“You Are a Mysterious Animal, You Know”: Eco-philosophy in Sonya Hartnett’s The Midnight Zoo

Aliona Yarova


In non-realist children’s literature, animals tend to be employed as a means of representing human issues to the extent that the animal qualities of the animal can become invisible. Despite this trend, literary animals can also inform readers about animal issues along with the metaphoric message they supposedly carry. In Sonya Hartnett’s The Midnight Zoo, the role of animals is twofold: firstly, animals metaphorically represent human relationships – more specifically the bigotry towards the Roma as ‘other’ – and, secondly, the animals directly stand for the actual animals who are mistreated according to the same principle: for their ‘otherness’ to humans. This article adopts an eco-philosophical perspective to examine how The Midnight Zoo effectively intertwines human intolerance of other humans (the Roma) with human actions towards animals to suggest that humans treat the (natural) world as the Nazis treated the Roma during World War II.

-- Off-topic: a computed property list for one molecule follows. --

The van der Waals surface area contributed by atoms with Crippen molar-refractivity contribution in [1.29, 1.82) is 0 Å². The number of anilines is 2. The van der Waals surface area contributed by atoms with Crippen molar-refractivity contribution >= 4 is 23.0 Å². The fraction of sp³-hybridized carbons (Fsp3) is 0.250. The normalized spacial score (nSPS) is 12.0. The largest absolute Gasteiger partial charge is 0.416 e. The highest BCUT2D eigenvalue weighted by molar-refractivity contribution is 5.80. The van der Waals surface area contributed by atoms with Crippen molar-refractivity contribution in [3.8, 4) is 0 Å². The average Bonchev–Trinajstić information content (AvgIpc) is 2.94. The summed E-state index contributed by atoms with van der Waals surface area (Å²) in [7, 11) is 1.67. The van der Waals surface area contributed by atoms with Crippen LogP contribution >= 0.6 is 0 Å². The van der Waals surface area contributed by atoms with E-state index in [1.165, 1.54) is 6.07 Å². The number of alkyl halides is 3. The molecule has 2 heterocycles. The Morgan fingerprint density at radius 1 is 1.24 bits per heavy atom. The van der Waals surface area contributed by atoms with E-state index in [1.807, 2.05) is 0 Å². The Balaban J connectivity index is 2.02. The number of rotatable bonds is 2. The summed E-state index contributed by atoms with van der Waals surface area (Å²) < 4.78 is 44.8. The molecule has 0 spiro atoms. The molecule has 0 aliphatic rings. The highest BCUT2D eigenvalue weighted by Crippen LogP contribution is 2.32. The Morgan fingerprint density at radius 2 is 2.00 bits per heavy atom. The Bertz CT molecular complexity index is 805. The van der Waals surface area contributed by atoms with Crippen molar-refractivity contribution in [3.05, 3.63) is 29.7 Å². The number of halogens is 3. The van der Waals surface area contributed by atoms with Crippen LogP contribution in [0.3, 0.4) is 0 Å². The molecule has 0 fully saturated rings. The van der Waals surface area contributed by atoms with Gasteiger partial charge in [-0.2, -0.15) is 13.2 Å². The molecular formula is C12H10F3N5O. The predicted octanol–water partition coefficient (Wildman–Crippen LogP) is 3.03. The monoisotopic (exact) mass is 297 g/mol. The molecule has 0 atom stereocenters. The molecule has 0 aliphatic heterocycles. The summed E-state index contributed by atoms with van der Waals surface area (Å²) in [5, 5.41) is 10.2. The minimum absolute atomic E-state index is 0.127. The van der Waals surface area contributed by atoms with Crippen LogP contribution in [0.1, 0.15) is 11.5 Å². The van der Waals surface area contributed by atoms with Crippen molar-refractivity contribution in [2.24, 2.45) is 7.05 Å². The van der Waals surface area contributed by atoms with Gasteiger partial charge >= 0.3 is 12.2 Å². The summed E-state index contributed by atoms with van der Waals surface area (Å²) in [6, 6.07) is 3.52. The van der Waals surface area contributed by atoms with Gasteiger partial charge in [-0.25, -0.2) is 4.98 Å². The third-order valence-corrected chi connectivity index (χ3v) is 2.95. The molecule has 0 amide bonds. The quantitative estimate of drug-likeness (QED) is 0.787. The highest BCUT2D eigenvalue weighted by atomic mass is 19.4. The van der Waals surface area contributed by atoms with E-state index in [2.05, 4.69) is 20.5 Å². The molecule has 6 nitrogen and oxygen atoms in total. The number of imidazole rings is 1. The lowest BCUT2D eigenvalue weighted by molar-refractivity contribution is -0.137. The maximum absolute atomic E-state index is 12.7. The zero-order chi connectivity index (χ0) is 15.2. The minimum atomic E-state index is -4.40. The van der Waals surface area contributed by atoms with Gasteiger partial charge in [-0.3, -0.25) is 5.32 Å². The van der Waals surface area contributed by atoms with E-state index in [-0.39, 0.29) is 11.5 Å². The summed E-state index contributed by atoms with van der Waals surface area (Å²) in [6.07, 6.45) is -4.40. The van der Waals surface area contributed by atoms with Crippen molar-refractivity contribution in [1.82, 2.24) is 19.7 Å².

Sonya Hartnett; eco-philosophy; magic realism; animals; Roma Holocaust; WWII; posthumanism

Full Text:


DOI: http://dx.doi.org/10.14811/clr.v39i0.239


  • There are currently no refbacks.

Barnboken – Journal of Children's Literature Research eISSN 2000-4389
This journal is published under the terms of the Creative Commons Attribution-Noncommercial 3.0 Unported License. Responsible editor: Lillemor Torstensson